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The Spokesman-Review Newspaper
Spokane, Washington  Est. May 19, 1883

Metropolitan Mortgage shuts down brokerage

Metropolitan Mortgage & Securities Inc. shut down its brokerage firm Monday after punishing fines and restrictions rendered it a liability.

About 12 people lost their jobs and 70 registered dealers with Metropolitan Investment Services (MIS) will need to affiliate with a different brokerage.

The closure may have triggered the suspension of Metropolitan stock on Monday. No preferred shares of Metropolitan and related companies traded on the American Stock Exchange.

“We’re uncertain why,” said Metropolitan spokeswoman Mary Keller.

A representative of AMEX could not be reached Monday.

The closure of MIS follows an October settlement that forced MIS to pay fines and restitution of about $4 million.

More importantly, the settlement with the National Association of Securities Dealers Inc. stripped the ability of MIS to sell debentures and preferred stock of its parent companies, which relied on MIS as their sole brokerage.

The restrictions have pushed Met Mortgage and Summit Securities Inc. into a cash crunch. Unable to issue stocks and bonds, the companies are struggling to raise money for debt refinancing or new investment. They have hired outside investment advisers to help steer them through the problems.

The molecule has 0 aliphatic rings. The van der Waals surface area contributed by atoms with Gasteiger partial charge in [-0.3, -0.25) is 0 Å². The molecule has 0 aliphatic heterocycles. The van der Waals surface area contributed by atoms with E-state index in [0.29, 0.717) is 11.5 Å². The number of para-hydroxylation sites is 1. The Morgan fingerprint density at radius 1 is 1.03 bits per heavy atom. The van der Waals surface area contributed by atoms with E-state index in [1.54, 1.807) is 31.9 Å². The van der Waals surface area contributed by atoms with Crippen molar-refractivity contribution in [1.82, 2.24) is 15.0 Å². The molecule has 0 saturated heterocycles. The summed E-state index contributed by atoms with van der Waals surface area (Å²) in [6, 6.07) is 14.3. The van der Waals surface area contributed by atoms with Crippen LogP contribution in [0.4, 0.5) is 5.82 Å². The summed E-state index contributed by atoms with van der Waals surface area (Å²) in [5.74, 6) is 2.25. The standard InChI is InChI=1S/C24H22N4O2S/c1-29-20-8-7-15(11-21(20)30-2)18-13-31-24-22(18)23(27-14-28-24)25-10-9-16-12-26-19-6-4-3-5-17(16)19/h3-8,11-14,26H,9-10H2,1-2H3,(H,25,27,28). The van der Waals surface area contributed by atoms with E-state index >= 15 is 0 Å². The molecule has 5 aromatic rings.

Keller said Monday that the Spokane financial firm owned by C. Paul Sandifur Jr. was still working on affiliating with a new brokerage.

Metropolitan stockholders have had their MIS accounts transferred to a Southern California investment house called Mutual Securities Inc.

Company executives have said letters are being sent to investors with pertinent information and contact numbers.

The holders of Metropolitan and Summit debentures will continue to receive periodic statements regarding their investments.

Investors can call Metropolitan with questions, Keller said.

Although the companies have suspended dividend payments on preferred stocks, the company has made no such announcements regarding its debentures.

Deb Bortner, chief of Washington state’s securities division, urged investors to remain calm.

“There’s really nothing any of the bondholders can do right now,” she said. “People bought an unsecured piece of debt.

“On the other hand, this is a company with a lot of really valuable assets that can be sold.”

The company claims to have assets of about $1.9 billion.

“Even if the company can’t turn it around,” Bortner said, “this company has assets and people are not going to end up with nothing.”